Spinach, goats cheese and egg :
I didn’t get any photos of pud, because we were so excited to be able to eat them, I forgot my camera was there! Oops….. But take it from me, the little cheesecakes and caramel tiramisu were lip-lickingly delicious and worth every Euro……..
We would have loved to have gone back for a second meal, but time ran away with us and we weren’t within reasonable distance to get there easily. Hey Ho….. next time……..
Helmut Newcake : 36 Rue Bichat, 75010, Paris (09 82 59 00 39) – Bakery & Cafe / 28 Rue Vignon, 75009, Paris – take away only.
We tried both the take away and the cafe. The take away is really central and within easy walking distance of the Louvre, but the cafe requires a bit of a metro trek. It is well worth the effort……. the patisserie is to die for (gluten free or not!)….. Look at these beauties……..
Helmut Newcake was the first gluten free bakery in Paris, opened by Marie Tagliaferro (a French trained pastry chef) with her husband in 2011, after she discovered she was intolerant to gluten. Since then, she has been making French gluten free patisserie magic for locals and foreigners alike. You feel like you are eating works of art which would, in any taste test, win hands down against the traditional glutenous versions. So popular is this little cafe, that some reviews suggest you should book several days in advance to get a table. We were lucky……….. we turned up on spec for Sunday brunch, and were squeezed in on the bar stools overlooking the street. I suspect that had it not been August (when the Parisians are ‘en masse’ out of town), we would not have been so fortunate. Happy holidays Parisians!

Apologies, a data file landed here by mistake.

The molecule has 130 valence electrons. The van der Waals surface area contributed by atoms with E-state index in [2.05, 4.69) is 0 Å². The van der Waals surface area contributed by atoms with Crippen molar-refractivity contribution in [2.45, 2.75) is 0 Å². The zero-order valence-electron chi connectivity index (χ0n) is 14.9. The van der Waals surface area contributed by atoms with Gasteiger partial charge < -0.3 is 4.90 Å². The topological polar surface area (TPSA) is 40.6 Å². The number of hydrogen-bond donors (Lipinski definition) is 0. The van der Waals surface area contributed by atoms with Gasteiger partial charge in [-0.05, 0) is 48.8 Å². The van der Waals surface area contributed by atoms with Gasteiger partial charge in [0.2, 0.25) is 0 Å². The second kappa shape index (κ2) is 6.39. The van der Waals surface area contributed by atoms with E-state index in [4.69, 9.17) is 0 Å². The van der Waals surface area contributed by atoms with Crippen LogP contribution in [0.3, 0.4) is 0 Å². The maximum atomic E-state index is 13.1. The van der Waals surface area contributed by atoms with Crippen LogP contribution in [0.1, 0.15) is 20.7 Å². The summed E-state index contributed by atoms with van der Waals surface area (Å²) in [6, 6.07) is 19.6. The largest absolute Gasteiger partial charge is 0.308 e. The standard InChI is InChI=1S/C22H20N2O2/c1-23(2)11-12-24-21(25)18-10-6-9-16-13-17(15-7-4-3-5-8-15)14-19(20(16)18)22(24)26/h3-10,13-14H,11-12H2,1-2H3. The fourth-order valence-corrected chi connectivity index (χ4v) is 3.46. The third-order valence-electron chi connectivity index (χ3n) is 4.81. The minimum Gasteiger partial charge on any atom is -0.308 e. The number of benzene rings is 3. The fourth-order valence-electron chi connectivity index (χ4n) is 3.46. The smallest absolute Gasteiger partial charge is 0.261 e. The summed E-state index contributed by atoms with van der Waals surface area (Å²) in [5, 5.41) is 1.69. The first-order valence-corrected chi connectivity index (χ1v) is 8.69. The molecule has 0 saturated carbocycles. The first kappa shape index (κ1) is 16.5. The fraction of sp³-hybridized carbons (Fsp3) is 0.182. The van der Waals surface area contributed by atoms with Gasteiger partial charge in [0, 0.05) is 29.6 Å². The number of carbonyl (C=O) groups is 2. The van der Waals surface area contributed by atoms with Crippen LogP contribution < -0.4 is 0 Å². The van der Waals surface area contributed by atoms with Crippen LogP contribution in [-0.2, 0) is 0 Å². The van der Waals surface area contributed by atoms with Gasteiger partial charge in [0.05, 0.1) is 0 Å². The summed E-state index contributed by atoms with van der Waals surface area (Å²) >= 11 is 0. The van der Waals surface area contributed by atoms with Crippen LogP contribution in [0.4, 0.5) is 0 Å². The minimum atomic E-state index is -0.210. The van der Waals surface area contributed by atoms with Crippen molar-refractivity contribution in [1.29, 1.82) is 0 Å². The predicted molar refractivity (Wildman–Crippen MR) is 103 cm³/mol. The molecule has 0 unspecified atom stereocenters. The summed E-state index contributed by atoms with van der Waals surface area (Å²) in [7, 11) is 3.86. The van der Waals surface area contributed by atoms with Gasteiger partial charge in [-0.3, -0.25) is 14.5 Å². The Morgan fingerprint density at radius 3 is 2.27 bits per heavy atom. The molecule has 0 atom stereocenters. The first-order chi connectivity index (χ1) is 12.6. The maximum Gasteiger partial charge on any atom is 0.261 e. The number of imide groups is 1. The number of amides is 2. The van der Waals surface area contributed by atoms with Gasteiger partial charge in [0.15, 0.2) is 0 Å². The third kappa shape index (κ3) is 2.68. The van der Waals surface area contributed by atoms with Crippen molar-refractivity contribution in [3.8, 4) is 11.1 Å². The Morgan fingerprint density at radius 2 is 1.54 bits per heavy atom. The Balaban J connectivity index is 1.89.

Treated to a basket of fresh gluten free breads, marmalade brioche and delightful little choux buns, pancakes, bacon, smoked salmon, salad and scrambled egg………….. freshly squeezed juice and coffee……….. all followed by a perfect slice of hazelnut gateaux, this meal was heaven!